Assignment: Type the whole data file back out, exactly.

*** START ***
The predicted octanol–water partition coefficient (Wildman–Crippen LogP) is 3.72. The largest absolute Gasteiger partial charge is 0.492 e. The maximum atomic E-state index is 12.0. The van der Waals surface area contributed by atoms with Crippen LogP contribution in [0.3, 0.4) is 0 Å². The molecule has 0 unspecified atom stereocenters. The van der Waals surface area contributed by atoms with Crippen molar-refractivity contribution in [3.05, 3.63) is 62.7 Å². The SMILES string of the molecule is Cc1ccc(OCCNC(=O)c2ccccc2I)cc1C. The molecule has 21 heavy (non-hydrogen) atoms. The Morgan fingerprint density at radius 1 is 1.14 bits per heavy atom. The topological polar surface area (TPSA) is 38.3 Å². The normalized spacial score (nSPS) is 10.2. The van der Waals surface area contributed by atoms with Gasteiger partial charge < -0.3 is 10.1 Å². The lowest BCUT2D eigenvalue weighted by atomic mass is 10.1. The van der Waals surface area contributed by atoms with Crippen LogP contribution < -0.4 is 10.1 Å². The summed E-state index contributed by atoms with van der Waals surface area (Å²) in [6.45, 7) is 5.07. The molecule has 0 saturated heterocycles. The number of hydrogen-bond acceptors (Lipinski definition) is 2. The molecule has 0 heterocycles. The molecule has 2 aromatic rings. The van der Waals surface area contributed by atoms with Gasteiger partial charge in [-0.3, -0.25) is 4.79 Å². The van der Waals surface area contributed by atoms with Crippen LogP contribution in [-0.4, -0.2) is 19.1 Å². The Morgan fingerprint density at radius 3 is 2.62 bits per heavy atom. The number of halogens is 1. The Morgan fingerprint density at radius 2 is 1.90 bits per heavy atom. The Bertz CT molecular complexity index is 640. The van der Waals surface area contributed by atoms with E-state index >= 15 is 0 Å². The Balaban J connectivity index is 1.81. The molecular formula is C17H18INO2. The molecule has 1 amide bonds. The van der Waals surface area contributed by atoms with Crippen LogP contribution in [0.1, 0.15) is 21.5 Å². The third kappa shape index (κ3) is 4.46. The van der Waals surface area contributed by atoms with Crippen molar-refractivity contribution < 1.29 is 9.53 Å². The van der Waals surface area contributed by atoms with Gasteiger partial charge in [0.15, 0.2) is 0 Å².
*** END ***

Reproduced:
The predicted octanol–water partition coefficient (Wildman–Crippen LogP) is 3.72. The largest absolute Gasteiger partial charge is 0.492 e. The maximum atomic E-state index is 12.0. The van der Waals surface area contributed by atoms with Crippen LogP contribution in [0.3, 0.4) is 0 Å². The molecule has 0 unspecified atom stereocenters. The van der Waals surface area contributed by atoms with Crippen molar-refractivity contribution in [3.05, 3.63) is 62.7 Å². The SMILES string of the molecule is Cc1ccc(OCCNC(=O)c2ccccc2I)cc1C. The molecule has 21 heavy (non-hydrogen) atoms. The Morgan fingerprint density at radius 1 is 1.14 bits per heavy atom. The topological polar surface area (TPSA) is 38.3 Å². The normalized spacial score (nSPS) is 10.2. The van der Waals surface area contributed by atoms with Gasteiger partial charge < -0.3 is 10.1 Å². The lowest BCUT2D eigenvalue weighted by atomic mass is 10.1. The van der Waals surface area contributed by atoms with Crippen LogP contribution < -0.4 is 10.1 Å². The summed E-state index contributed by atoms with van der Waals surface area (Å²) in [6.45, 7) is 5.07. The molecule has 0 saturated heterocycles. The number of hydrogen-bond acceptors (Lipinski definition) is 2. The molecule has 0 heterocycles. The molecule has 2 aromatic rings. The van der Waals surface area contributed by atoms with Gasteiger partial charge in [-0.3, -0.25) is 4.79 Å². The van der Waals surface area contributed by atoms with Crippen LogP contribution in [-0.4, -0.2) is 19.1 Å². The Morgan fingerprint density at radius 3 is 2.62 bits per heavy atom. The number of halogens is 1. The Morgan fingerprint density at radius 2 is 1.90 bits per heavy atom. The Bertz CT molecular complexity index is 640. The van der Waals surface area contributed by atoms with E-state index >= 15 is 0 Å². The Balaban J connectivity index is 1.81. The molecular formula is C17H18INO2. The molecule has 1 amide bonds. The van der Waals surface area contributed by atoms with Crippen LogP contribution in [0.1, 0.15) is 21.5 Å². The third kappa shape index (κ3) is 4.46. The van der Waals surface area contributed by atoms with Crippen molar-refractivity contribution < 1.29 is 9.53 Å². The van der Waals surface area contributed by atoms with Gasteiger partial charge in [0.15, 0.2) is 0 Å².